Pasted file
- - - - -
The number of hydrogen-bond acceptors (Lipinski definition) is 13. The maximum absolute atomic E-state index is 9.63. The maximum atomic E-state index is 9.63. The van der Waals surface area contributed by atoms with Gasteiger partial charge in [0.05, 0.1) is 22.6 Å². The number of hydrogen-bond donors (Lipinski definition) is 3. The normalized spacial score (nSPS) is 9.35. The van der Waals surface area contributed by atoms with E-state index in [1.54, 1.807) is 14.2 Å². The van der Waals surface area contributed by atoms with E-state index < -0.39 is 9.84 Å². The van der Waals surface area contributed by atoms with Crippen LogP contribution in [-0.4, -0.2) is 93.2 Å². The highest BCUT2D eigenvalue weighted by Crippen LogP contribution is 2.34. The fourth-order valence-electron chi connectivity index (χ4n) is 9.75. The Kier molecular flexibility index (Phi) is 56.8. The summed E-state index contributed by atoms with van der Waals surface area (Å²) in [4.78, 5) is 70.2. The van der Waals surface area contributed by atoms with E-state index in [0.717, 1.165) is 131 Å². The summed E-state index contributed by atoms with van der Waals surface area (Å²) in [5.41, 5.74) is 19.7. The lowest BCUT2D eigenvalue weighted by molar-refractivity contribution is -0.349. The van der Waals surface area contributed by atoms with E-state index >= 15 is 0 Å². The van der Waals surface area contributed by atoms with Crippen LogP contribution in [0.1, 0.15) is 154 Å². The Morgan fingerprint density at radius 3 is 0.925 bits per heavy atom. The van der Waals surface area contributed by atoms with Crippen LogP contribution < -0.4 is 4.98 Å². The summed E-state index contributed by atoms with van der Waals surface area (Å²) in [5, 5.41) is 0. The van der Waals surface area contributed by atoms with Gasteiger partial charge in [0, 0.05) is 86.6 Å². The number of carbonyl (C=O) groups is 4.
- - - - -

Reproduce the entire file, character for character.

The number of hydrogen-bond acceptors (Lipinski definition) is 13. The maximum absolute atomic E-state index is 9.63. The maximum atomic E-state index is 9.63. The van der Waals surface area contributed by atoms with Gasteiger partial charge in [0.05, 0.1) is 22.6 Å². The number of hydrogen-bond donors (Lipinski definition) is 3. The normalized spacial score (nSPS) is 9.35. The van der Waals surface area contributed by atoms with E-state index in [1.54, 1.807) is 14.2 Å². The van der Waals surface area contributed by atoms with E-state index < -0.39 is 9.84 Å². The van der Waals surface area contributed by atoms with Crippen LogP contribution in [-0.4, -0.2) is 93.2 Å². The highest BCUT2D eigenvalue weighted by Crippen LogP contribution is 2.34. The fourth-order valence-electron chi connectivity index (χ4n) is 9.75. The Kier molecular flexibility index (Phi) is 56.8. The summed E-state index contributed by atoms with van der Waals surface area (Å²) in [4.78, 5) is 70.2. The van der Waals surface area contributed by atoms with E-state index in [0.717, 1.165) is 131 Å². The summed E-state index contributed by atoms with van der Waals surface area (Å²) in [5.41, 5.74) is 19.7. The lowest BCUT2D eigenvalue weighted by molar-refractivity contribution is -0.349. The van der Waals surface area contributed by atoms with E-state index >= 15 is 0 Å². The van der Waals surface area contributed by atoms with Crippen LogP contribution in [0.1, 0.15) is 154 Å². The Morgan fingerprint density at radius 3 is 0.925 bits per heavy atom. The van der Waals surface area contributed by atoms with Crippen LogP contribution < -0.4 is 4.98 Å². The summed E-state index contributed by atoms with van der Waals surface area (Å²) in [5, 5.41) is 0. The van der Waals surface area contributed by atoms with Gasteiger partial charge in [0, 0.05) is 86.6 Å². The number of carbonyl (C=O) groups is 4.